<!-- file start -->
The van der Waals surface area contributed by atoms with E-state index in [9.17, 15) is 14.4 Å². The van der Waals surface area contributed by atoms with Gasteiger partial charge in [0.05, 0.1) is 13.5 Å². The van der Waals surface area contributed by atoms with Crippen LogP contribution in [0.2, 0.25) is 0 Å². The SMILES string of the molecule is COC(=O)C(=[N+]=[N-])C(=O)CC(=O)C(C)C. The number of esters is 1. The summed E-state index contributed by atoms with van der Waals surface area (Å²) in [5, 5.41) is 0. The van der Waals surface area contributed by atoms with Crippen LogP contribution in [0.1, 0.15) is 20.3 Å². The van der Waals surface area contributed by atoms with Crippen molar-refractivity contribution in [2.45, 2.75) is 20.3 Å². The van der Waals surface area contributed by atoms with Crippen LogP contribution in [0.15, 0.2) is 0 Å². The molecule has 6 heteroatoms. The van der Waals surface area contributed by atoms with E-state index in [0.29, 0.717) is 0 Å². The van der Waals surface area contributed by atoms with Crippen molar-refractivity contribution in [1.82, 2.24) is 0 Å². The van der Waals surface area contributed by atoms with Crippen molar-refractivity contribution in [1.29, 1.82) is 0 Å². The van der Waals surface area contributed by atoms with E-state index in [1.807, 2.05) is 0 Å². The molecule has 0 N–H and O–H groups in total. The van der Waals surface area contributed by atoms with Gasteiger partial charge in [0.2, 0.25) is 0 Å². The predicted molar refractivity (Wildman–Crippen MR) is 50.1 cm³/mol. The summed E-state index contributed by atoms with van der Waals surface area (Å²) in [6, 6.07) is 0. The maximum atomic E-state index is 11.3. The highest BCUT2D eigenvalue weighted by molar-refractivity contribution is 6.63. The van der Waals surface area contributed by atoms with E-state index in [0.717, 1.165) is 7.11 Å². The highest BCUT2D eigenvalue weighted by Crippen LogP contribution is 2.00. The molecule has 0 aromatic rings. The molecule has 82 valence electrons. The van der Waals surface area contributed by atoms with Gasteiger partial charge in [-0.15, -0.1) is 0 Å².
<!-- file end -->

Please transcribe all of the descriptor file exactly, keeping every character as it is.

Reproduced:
The van der Waals surface area contributed by atoms with E-state index in [9.17, 15) is 14.4 Å². The van der Waals surface area contributed by atoms with Gasteiger partial charge in [0.05, 0.1) is 13.5 Å². The van der Waals surface area contributed by atoms with Crippen LogP contribution in [0.2, 0.25) is 0 Å². The SMILES string of the molecule is COC(=O)C(=[N+]=[N-])C(=O)CC(=O)C(C)C. The number of esters is 1. The summed E-state index contributed by atoms with van der Waals surface area (Å²) in [5, 5.41) is 0. The van der Waals surface area contributed by atoms with Crippen LogP contribution in [0.1, 0.15) is 20.3 Å². The van der Waals surface area contributed by atoms with Crippen molar-refractivity contribution in [2.45, 2.75) is 20.3 Å². The van der Waals surface area contributed by atoms with Crippen LogP contribution in [0.15, 0.2) is 0 Å². The molecule has 6 heteroatoms. The van der Waals surface area contributed by atoms with E-state index in [0.29, 0.717) is 0 Å². The van der Waals surface area contributed by atoms with Crippen molar-refractivity contribution in [1.82, 2.24) is 0 Å². The van der Waals surface area contributed by atoms with Crippen molar-refractivity contribution in [1.29, 1.82) is 0 Å². The van der Waals surface area contributed by atoms with E-state index in [1.807, 2.05) is 0 Å². The molecule has 0 N–H and O–H groups in total. The van der Waals surface area contributed by atoms with Gasteiger partial charge in [0.2, 0.25) is 0 Å². The predicted molar refractivity (Wildman–Crippen MR) is 50.1 cm³/mol. The summed E-state index contributed by atoms with van der Waals surface area (Å²) in [6, 6.07) is 0. The maximum atomic E-state index is 11.3. The highest BCUT2D eigenvalue weighted by molar-refractivity contribution is 6.63. The van der Waals surface area contributed by atoms with E-state index in [0.717, 1.165) is 7.11 Å². The highest BCUT2D eigenvalue weighted by Crippen LogP contribution is 2.00. The molecule has 0 aromatic rings. The molecule has 82 valence electrons. The van der Waals surface area contributed by atoms with Gasteiger partial charge in [-0.15, -0.1) is 0 Å².